Obituary: Sir John Gielgud The actor with a voice 'like a silver trumpet muffled in silk' April 14, 1904; died May 21 2000 John Gielgud, who has died aged 96, blazed a glorious trail through the English theatre of the 20th century and left an indelible imprint upon it. He was the first classical actor of his generation to discard antique modes of Shakespearean interpretation and performance. His Hamlet, Richard II, Leontes, Angelo, Lear and Prospero were acclaimed as thrilling recoveries and discoveries of roles on which the dreariness of convention had long since settled in handfuls of star-dust. "You have to spin it out of yourself, like a spider. It is the only way," he said in 1961, and not until extreme old age did he lose that air of effortless spider-like facility. He was not, however just the starriest actor for high strung, tragic heroes half in love with painful suffering, deploying that famous tenor voice of his which Alec Guinness once nicely apostrophised as being "like a silver trumpet muffled in silk". He set new standards in the playing of the artificial high comedy of Congreve, Wilde and Sheridan to which he brought the breath of naturalness. He revelled in suave villainy and hauteur, in the elegantly drawn out repartee of these periods, sometimes deliciously parodying aspect of his tragic demeanour and voice. He was in his glorious element playing doomed heroes and dandies, neurotics and aesthetes. As a source of inspiration and influence upon his profession he was unrivalled by any actor in his time except for Laurence Olivier. For, in youth and middle age alike, Gielgud was a modern pioneer working to fulfil the actor's dream of working in a permanent ensemble, performing plays of high quality where profit was neither motive nor stimulus. So the famous companies of first-class actors, designers and directors that Sir John formed and acted with in his historic seasons in the 1930s, 1940s and 1950s became inspirational blue prints for ensembles like the Royal Shakespeare and National Theatre companies years later. The other astonishing aspect of Gielgud's awesomely long career, which spanned more than 75 years, lay in his ability triumphantly to recreate and extend himself as fashion and circumstance demanded. He was socially and politically conservative. As an exquisite raconteur and conversationalist, scattering his apercus, indiscretions and gossip with gay abandon he may have been the acme of unconventionality. But theatrically speaking the shock of the new often did shock him. Since he was also a restless seeker, he learned to rise above the prejudice of his first impressions and to cast aside hide-bound convictions. In the 1950s when the new wave of dramatists broke excitedly upon the London theatre, when Bertolt Brecht and theatre of the absurd began to threaten the hold of the upper-middle class drawing room comedy and the regimen of the well-made play, Gielgud was at first left bothered and bewildered, though he did confess himself thrilled by Osborne's Look Back in Anger and Pinter's The Caretaker. Unlike Peggy Ashcroft and Laurence Olivier he did not join the avant-garde at the Royal Court in the 1950s and by the early 1960s he was beginning to look a thoroughly traditional figure, marching in time with the derriere garde. This isolation from the new theatrical movement did not, however, last that long. Gielgud adjusted, adapted and learned. Critics and commentators have suggested he discovered an ideal point of mediation between the old theatre and the new with Alan Bennett's 1968 Forty Years On, a revue-like play which regards the totems of England's early 20th-century society with a mixture of mockery and nostalgia. But in fact John's Broadway performance four years earlier, as a lay brother laid low after being persuaded to marry the richest man in the world in Edward Albee's mystifyingly symbolic Tiny Alice marked the point at which he threw in his famous lot with the nouvelle vague. From then on his theatrical career revived. Performances in the plays of Edward Bond, Charles Wood, and most memorably as Spooner in Pinter's No Man's Land and one of the old inmates of Home from Home followed. It was in this phase, too, that he began to disprove the old slur that he was only able to give a single performance in one voice. In No Man's Land, his sly and slovenly literary vagrant in search of a billet - the model of bohemian seediness with a cigarette forever between his lips - he cast off the familiar Gielgud persona as thoroughly as he did for his 1936 Merchant of Venice and the 1961 Othello. When his ability to memorise parts for the theatre began to falter in his mid-seventies, while playing, in Julian Mitchell's Half Life, an archaeologist disturbed by excavations into his own past - Gielgud turned to the world of film, which unlike Olivier, Richardson and Redgrave he had largely ignored. He adapted his personality and his style to the medium and fash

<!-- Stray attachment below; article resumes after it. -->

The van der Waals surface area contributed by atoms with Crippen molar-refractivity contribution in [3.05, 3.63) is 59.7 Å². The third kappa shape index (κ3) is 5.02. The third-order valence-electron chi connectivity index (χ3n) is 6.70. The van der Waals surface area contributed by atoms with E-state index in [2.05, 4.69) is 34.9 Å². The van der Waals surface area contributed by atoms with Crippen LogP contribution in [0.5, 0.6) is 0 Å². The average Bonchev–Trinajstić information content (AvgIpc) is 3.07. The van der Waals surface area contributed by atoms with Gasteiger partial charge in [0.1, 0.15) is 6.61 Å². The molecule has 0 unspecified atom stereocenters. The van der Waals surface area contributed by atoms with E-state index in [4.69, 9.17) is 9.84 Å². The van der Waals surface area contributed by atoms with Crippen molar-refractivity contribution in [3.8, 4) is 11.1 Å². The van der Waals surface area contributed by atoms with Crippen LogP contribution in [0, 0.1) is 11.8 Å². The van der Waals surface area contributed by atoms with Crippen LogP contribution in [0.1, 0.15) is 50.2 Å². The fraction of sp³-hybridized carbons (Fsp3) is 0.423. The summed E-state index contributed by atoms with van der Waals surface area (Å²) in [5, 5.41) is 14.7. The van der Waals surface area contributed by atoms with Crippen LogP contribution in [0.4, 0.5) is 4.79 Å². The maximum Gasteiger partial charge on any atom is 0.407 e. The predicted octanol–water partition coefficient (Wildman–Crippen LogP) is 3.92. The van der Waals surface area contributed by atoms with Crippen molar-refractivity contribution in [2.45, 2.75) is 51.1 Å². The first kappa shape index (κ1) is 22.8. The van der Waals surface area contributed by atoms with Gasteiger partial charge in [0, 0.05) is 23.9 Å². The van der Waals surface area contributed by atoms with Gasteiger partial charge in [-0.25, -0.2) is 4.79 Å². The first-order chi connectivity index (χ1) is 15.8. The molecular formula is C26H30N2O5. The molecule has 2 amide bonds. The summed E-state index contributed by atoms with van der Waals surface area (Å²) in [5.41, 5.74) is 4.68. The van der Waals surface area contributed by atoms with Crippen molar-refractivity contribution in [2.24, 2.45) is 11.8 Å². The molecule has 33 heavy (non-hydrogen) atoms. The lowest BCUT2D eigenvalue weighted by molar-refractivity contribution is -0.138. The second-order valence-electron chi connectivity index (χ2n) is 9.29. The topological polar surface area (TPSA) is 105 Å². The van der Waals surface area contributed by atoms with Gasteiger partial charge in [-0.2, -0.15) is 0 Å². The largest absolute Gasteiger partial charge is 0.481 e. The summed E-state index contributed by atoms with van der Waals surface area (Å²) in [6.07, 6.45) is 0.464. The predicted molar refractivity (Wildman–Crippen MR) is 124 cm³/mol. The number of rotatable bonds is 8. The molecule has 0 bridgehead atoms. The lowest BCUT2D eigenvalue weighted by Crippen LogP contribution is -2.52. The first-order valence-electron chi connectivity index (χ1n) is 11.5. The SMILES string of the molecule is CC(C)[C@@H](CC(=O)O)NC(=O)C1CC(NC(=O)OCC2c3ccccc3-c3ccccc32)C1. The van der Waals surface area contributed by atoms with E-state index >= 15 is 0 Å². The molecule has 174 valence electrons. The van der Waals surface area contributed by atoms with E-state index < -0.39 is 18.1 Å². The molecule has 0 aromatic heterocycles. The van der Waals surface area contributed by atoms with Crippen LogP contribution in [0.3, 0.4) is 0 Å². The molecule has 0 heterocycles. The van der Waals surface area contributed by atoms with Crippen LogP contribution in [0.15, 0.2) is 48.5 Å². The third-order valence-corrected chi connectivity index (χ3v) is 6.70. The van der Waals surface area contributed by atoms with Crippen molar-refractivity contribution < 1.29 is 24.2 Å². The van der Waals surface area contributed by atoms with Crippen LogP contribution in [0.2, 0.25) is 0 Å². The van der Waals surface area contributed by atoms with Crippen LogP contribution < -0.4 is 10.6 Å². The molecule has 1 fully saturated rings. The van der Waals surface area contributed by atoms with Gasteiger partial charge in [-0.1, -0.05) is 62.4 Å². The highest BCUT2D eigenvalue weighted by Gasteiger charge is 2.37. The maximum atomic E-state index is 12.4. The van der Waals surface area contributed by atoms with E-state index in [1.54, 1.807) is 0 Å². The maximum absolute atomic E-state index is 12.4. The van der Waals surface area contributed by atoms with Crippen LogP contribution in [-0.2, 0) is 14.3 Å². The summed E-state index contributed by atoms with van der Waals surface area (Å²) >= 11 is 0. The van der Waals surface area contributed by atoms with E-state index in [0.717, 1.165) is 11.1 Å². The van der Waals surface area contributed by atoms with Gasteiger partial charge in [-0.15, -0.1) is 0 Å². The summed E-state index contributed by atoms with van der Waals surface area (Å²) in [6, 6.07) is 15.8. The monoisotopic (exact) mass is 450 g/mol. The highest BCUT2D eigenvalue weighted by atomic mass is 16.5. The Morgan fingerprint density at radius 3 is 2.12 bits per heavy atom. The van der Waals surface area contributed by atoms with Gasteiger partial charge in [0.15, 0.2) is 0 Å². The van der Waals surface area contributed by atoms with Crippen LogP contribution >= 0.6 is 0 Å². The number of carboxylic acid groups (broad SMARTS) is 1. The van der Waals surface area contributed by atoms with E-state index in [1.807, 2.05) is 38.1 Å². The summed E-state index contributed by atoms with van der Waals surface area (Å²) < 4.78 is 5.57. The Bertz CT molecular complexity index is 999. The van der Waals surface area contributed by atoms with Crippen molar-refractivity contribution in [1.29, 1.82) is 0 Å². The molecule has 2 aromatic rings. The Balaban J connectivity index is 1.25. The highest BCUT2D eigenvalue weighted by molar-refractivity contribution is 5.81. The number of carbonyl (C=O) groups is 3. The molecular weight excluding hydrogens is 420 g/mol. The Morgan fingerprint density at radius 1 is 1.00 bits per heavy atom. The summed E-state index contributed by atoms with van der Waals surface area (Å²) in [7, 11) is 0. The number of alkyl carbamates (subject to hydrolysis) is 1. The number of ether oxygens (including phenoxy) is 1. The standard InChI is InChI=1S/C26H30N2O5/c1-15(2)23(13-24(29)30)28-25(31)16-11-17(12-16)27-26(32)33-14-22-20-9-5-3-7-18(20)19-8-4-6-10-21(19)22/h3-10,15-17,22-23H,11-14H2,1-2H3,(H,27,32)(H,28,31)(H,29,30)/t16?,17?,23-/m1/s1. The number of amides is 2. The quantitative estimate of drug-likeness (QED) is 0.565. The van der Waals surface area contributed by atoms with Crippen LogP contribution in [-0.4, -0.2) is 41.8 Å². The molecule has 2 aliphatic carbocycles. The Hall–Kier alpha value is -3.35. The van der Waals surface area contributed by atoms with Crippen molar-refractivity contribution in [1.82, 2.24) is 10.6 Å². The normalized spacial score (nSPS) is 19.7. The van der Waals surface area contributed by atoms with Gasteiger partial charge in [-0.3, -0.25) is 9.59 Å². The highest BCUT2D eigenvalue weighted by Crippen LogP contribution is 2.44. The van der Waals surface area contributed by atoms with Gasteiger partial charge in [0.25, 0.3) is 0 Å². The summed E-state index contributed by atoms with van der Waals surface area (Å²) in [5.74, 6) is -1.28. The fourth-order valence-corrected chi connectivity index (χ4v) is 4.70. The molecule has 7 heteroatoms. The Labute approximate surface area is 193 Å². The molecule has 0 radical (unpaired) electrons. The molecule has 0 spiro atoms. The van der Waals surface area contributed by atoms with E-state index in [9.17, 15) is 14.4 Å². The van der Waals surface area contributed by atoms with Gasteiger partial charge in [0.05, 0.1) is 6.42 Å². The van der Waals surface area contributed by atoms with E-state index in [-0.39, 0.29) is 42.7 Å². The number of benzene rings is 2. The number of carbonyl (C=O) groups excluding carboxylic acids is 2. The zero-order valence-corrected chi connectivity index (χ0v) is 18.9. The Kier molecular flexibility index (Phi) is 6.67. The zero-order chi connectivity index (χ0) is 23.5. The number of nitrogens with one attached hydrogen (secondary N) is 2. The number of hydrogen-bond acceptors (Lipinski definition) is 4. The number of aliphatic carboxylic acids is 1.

James Graham, 1st Marquis of Montrose